Twingly, the social blog search engine that prides itself in being completely spam-free, has launched BlogRank as a way to identify the 100 most important blogs in 12 different languages based on a proprietary ranking system. It
Main bloggerilla topic of the week: the new WordPress aka 2.7. Matt and his team change a lot in the backend – it's like Obama said: “Change, we can do it!” What O did not mention though was the fact that change makes most folks rather uncomfortable. In that respect, it's more like TLC sang-rapped: “Don't go chasin' waterfalls / listen to the rivers and the lakes that you're used to.” In other words, I've heard a lot of user complaining about a so-called uglification of the CMS. My five cents: so far I've only updated half of my blogs, and I really dig the new look and all the new features.
The new WordPress 2.7
A lot of hard programming work has gone into this release: every backend-screen is customizable, so it should be easier than ever to fit WP to your needs. Furthermore, this updating-round is the last manual one: from 2.7 or “Coltrane”, WP updates do happen on the fly without any ftp-uploads (just like the current plug-in update function). This new release is so full of features that you might want to take a look at the official WordPress Blog. This screencast sums up all the new blogging-goodness:
Jerry nails it again
I really dig this guy, not just because he's funny and a good writer – I also learned a great deal from him. And I can only fully endorse this quote from an article about blogging and not selling out:
I get probably 10-20 solicitations a day to write about someone
“I got one line on the Sopranos…that makes me more gangster than you!” So Leon take that freaking break. And can anybody please tell why it's exactly two? This man did thorough research for his one-line appearance, and then he turned his hard work into one of the funniest videos I've seen in a long time:
[youtube]http://www.youtube.com/watch?v=CCx8xjHMt_M[/youtube] Read more
It's been a week full of surprises: Pownce closed pretty unexpectedly, while Twitter is still growing at an amazing rate. And a new trend finally has been turned into an API, or rather two APIs: Google as well as Facebook try to decentralize social networking and at the same time establish their own platforms as the central social hub. I am really looking forward to buddypress – in my opinion, “hosted” services are fine as additional traffic streams, but no online professional should put his main assets into third-party hands.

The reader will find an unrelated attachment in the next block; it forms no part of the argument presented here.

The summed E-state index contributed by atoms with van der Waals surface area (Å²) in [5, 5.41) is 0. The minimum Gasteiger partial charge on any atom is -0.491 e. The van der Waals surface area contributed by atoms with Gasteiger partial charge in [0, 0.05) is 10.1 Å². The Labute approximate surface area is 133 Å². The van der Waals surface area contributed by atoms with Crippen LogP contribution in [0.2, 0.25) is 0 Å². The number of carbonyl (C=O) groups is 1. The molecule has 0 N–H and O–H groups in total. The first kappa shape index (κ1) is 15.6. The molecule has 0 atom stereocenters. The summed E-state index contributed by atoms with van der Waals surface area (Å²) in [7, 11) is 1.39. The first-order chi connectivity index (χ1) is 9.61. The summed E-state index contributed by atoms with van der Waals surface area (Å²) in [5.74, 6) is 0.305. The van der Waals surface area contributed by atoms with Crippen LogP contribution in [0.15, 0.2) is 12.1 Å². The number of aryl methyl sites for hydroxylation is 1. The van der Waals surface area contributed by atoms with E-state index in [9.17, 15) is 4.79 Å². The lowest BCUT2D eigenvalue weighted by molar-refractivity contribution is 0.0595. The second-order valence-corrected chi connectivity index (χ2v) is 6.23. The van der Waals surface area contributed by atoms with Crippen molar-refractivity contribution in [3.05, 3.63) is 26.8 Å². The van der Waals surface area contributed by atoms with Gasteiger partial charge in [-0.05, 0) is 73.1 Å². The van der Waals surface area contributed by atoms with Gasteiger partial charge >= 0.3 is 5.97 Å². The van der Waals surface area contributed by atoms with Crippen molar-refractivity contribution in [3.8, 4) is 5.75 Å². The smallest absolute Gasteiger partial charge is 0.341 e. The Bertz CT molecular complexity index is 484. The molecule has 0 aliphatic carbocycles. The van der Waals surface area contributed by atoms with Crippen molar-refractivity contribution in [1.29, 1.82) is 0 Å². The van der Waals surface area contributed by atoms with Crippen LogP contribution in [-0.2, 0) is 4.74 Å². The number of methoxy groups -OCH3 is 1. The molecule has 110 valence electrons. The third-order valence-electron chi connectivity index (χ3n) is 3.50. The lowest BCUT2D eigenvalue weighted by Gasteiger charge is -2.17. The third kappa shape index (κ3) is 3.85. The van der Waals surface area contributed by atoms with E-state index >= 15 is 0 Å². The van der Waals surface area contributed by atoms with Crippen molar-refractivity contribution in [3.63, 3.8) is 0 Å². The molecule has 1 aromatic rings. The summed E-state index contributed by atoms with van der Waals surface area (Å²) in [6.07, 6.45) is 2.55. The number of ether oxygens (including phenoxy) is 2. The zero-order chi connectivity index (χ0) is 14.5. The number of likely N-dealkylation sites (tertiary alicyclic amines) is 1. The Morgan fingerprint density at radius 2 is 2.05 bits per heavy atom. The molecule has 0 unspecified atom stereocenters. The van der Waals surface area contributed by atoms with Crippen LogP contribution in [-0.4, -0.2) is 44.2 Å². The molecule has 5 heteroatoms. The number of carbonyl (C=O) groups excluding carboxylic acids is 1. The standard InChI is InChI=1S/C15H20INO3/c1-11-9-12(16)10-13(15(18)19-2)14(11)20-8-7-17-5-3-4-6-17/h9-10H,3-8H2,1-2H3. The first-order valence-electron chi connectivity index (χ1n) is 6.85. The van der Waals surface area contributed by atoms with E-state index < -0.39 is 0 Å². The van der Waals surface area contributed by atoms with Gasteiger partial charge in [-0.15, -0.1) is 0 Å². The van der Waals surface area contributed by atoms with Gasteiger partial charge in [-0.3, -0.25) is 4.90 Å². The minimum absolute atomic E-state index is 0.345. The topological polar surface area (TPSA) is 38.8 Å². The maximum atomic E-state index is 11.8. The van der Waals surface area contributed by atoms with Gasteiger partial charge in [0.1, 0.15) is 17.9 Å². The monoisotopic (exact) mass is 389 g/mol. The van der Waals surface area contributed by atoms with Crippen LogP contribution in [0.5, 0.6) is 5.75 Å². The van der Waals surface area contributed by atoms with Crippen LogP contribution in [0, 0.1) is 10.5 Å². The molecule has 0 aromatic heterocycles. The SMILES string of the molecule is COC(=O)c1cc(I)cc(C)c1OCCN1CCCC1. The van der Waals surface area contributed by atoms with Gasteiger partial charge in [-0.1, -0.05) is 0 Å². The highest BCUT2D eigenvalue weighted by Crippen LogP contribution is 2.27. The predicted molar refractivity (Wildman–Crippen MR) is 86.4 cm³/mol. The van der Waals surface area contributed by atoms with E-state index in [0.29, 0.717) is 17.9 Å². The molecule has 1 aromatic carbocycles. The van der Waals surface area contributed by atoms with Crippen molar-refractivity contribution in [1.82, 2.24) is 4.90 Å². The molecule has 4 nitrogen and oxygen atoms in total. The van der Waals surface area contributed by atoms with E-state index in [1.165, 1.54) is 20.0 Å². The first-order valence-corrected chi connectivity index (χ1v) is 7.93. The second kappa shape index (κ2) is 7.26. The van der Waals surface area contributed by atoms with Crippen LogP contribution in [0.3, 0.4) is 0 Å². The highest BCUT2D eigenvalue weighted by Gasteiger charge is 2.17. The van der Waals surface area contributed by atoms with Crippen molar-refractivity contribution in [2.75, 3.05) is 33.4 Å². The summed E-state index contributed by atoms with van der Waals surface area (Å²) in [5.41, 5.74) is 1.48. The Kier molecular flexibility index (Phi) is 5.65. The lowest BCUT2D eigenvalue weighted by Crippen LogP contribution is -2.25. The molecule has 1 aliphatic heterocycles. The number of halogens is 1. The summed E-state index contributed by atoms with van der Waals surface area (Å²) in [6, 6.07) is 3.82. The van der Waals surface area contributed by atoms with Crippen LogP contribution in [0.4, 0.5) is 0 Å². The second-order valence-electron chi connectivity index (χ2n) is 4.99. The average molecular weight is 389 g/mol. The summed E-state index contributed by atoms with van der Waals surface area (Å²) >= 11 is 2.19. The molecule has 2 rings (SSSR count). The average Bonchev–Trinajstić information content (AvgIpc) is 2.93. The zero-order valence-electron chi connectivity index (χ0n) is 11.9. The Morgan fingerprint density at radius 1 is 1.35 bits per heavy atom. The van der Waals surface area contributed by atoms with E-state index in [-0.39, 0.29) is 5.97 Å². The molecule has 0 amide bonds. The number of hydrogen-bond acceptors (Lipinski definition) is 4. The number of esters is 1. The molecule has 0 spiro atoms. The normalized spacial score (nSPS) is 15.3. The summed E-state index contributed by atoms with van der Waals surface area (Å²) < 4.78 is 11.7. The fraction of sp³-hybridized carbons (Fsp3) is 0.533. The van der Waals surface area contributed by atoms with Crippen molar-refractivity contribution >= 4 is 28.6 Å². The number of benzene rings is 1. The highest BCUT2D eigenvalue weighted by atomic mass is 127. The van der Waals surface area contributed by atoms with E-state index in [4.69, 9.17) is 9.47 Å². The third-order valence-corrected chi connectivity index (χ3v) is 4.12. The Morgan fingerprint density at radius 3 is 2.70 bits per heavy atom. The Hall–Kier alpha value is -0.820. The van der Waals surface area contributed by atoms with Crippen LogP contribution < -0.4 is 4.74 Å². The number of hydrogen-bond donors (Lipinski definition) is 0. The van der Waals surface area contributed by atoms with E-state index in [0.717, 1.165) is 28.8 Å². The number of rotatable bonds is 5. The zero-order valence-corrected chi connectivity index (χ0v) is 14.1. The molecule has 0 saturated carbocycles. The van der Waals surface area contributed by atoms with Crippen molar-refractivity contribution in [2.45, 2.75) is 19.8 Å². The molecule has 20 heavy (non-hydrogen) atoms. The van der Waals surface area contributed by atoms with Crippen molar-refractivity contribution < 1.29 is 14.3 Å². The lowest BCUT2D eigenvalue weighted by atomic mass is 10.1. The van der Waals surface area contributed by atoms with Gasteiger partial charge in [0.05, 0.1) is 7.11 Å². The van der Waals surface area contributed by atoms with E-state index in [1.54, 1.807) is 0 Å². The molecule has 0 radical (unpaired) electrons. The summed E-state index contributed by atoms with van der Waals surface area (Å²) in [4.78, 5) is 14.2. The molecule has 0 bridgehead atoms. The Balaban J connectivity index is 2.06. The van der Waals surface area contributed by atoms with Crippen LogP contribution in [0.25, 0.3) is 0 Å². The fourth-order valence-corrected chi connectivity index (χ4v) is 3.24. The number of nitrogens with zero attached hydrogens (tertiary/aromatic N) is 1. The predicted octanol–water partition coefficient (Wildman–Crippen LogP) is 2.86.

Google friend connect is opening
Last week, Google started the public beta phase for its new service friend connect: Basically, we're talking about a social API here: there's a unified login via Big G and Open ID. The implementation is simple, there's a couple of ready-made widgets, but actually it's all about the community now, who is expected to build their own apps. Is this going to be a threat for Facebook? The future will show.
…and Facebook launches Connect
The new service is FB's version of a portable single-sign on. While OpenID is great in theory, I totally agree with Dan:
Truth be told, I
“The answer is the same as always: the system!” Furthermore there is, as we all know, no right life in the wrong one. So actually it's not a big surprise that Kiki and Bubu, monochroms ever-motivated fighters against capitalism, crave some Christmas carol spirit:
Microblogging-platform Pownce announced its shutdown on 15th of December yesterday. The company was bought by Six Apart, the makers of Movable Type and TypePad. The team will continue to work for Six Apart on new projects – seems the company saw no light at the end of the infamous twitter-tunnel: while Pownce hat a couple of unique features to offer, the community never reached the critical size that turns microblogging-fun into a profitable business.
Pro-users who had to pay 20$ per year for premium features will be notified via e-mail, a new export features enables powncers to export their blog for future re-import into TypePad and/or WordPress, check the official pownce blog for details. My personal grief is strictly limited, as I wasn't a regular user. Why would I? Contrary to blip.fm I didn't see much value in maintaining a second microblogging account; Twitter is already consuming enough of my time. And I was not the only one to abandon ship: